Lesson 10: How to Push Your E-Learning Content FurtherLesson 10: How to Push Your E-Learning Content FurtherLesson 10: How to Push Your E-Learning Content FurtherLesson 10: How to Push Your E-Learning Content FurtherLesson 10: How to Push Your E-Learning Content FurtherLesson 10: How to Push Your E-Learning Content FurtherLesson 10: How to Push Your E-Learning Content FurtherLesson 10: How to Push Your E-Learning Content Further

Michael Sheyahshe, an artist, author, developer, and technologist at alterNative Media, presents a whole series of 10 lessons on making e-Learning cool: “How To Create Great e-Learning Content From A To Z.”

This is the final lesson of the series. If you’re new to this series, it’s really worthwhile to go over the previous lessons before starting off with this one.

Watch the recording or skip to the article if you prefer reading.

In this wrap-up lesson, we’re going to do a summary of what we’ve learnt throughout the whole series. After reading this last one, you’ll hopefully sort out all that thing with creating good e-Learning content and spur ideas for your own projects.

Steps To Take For Really Cool e-Learning Content

Step 1: Make a plan

A plan for an e-course is just like a script for a movie: it guides you and your team through the process, helps to estimate time and resources, and allows you to know if you succeeded or not. It would be a mistake to think of a content roadmap as a set of rigid, hard and fast rules, but usually the pipeline includes the following stages:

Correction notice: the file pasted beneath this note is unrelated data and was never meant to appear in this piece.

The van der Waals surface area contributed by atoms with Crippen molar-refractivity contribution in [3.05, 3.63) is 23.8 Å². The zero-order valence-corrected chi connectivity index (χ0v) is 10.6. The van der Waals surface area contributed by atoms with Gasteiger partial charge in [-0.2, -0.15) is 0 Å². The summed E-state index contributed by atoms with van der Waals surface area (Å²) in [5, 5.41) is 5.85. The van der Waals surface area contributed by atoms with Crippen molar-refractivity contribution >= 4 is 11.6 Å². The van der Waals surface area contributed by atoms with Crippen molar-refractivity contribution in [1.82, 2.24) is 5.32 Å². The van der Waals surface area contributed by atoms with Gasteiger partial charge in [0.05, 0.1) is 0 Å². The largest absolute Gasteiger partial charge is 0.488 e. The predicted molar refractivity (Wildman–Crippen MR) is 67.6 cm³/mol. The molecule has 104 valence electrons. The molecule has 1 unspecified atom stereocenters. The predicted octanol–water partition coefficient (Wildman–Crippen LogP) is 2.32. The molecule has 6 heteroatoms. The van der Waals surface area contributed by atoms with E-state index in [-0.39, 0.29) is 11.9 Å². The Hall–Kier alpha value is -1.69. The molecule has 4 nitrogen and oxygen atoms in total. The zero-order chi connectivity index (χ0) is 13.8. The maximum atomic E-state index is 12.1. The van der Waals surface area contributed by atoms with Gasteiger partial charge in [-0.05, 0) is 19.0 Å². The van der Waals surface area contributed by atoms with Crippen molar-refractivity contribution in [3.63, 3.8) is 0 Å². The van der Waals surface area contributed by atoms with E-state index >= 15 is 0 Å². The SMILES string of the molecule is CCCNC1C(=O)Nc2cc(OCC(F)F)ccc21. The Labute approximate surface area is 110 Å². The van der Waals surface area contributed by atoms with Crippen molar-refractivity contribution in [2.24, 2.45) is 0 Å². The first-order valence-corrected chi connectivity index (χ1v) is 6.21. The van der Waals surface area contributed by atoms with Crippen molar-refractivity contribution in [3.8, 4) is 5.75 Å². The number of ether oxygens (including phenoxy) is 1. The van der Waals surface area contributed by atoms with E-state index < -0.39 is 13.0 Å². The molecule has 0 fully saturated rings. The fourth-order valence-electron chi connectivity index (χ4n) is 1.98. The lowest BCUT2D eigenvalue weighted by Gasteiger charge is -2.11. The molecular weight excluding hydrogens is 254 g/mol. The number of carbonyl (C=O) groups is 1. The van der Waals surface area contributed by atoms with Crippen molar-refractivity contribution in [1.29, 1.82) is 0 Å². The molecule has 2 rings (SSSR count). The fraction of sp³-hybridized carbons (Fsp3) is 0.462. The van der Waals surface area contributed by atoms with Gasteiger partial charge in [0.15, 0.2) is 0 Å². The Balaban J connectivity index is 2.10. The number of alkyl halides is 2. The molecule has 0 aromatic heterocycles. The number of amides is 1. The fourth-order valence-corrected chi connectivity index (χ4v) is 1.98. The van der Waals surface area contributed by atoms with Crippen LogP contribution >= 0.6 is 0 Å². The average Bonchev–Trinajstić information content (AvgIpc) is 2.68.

• Making up a detailed plan
  • Listing the goals and stating the purpose of the project
  • Defining the audience
  • Choosing the main target platform and devices
  • Dealing with a destination learning platform (LMS, LRS, etc.) requirements
  • Polishing UI/UX

As you plan these stages, don’t forget that each of them has its own time frame. Allow some padding within the development time to make sure you won’t have a scope creep.

Step 2: Recognize the human factor

Underestimating the influence of the human factor is a key aspect of any project’s failure. There are two important parties you’ll need to deal with while making an e-Learning project: subject matter experts (SMEs) and stakeholders. On the one hand, you need to identify the SMEs involved in your project and what their expertise is. Don’t be too shy – you can be a SME as well. On the other hand, you have to manage the expectations of the people who make the final decisions and pay the bills.